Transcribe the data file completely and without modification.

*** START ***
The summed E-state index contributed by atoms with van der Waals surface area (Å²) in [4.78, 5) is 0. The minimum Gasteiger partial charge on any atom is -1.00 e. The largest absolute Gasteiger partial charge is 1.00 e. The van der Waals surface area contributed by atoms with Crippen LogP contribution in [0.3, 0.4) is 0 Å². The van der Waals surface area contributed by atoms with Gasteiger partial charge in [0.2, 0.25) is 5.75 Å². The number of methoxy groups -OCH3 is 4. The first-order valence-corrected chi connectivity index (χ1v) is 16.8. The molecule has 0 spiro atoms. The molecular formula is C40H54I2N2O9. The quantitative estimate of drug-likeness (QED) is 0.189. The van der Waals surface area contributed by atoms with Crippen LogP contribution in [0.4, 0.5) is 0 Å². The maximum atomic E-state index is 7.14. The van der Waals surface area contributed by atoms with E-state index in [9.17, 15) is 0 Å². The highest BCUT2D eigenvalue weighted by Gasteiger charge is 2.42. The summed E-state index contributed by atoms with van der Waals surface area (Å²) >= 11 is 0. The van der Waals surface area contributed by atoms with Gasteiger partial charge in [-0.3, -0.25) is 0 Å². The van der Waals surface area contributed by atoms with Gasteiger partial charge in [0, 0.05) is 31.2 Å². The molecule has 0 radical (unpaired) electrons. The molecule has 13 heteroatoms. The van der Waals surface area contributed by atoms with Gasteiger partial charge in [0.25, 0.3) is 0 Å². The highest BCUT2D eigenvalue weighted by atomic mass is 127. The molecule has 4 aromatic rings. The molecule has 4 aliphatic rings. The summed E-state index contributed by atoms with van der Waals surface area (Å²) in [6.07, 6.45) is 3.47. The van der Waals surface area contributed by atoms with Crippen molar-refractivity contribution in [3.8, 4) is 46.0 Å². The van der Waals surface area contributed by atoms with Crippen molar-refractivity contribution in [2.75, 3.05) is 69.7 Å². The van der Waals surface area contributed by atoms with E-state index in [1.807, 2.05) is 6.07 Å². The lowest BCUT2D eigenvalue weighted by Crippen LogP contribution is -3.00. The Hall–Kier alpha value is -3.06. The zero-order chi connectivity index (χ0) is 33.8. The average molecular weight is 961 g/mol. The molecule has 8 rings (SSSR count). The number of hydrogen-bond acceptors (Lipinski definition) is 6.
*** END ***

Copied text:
The summed E-state index contributed by atoms with van der Waals surface area (Å²) in [4.78, 5) is 0. The minimum Gasteiger partial charge on any atom is -1.00 e. The largest absolute Gasteiger partial charge is 1.00 e. The van der Waals surface area contributed by atoms with Crippen LogP contribution in [0.3, 0.4) is 0 Å². The van der Waals surface area contributed by atoms with Gasteiger partial charge in [0.2, 0.25) is 5.75 Å². The number of methoxy groups -OCH3 is 4. The first-order valence-corrected chi connectivity index (χ1v) is 16.8. The molecule has 0 spiro atoms. The molecular formula is C40H54I2N2O9. The quantitative estimate of drug-likeness (QED) is 0.189. The van der Waals surface area contributed by atoms with Crippen LogP contribution in [0.4, 0.5) is 0 Å². The maximum atomic E-state index is 7.14. The van der Waals surface area contributed by atoms with E-state index in [9.17, 15) is 0 Å². The highest BCUT2D eigenvalue weighted by Gasteiger charge is 2.42. The summed E-state index contributed by atoms with van der Waals surface area (Å²) >= 11 is 0. The van der Waals surface area contributed by atoms with Gasteiger partial charge in [-0.3, -0.25) is 0 Å². The van der Waals surface area contributed by atoms with Gasteiger partial charge in [0, 0.05) is 31.2 Å². The molecule has 0 radical (unpaired) electrons. The molecule has 13 heteroatoms. The van der Waals surface area contributed by atoms with Gasteiger partial charge in [0.25, 0.3) is 0 Å². The highest BCUT2D eigenvalue weighted by atomic mass is 127. The molecule has 4 aromatic rings. The molecule has 4 aliphatic rings. The summed E-state index contributed by atoms with van der Waals surface area (Å²) in [6.07, 6.45) is 3.47. The van der Waals surface area contributed by atoms with Crippen molar-refractivity contribution in [3.8, 4) is 46.0 Å². The van der Waals surface area contributed by atoms with Crippen molar-refractivity contribution in [2.75, 3.05) is 69.7 Å². The van der Waals surface area contributed by atoms with E-state index in [1.807, 2.05) is 6.07 Å². The lowest BCUT2D eigenvalue weighted by Crippen LogP contribution is -3.00. The Hall–Kier alpha value is -3.06. The zero-order chi connectivity index (χ0) is 33.8. The average molecular weight is 961 g/mol. The molecule has 8 rings (SSSR count). The number of hydrogen-bond acceptors (Lipinski definition) is 6.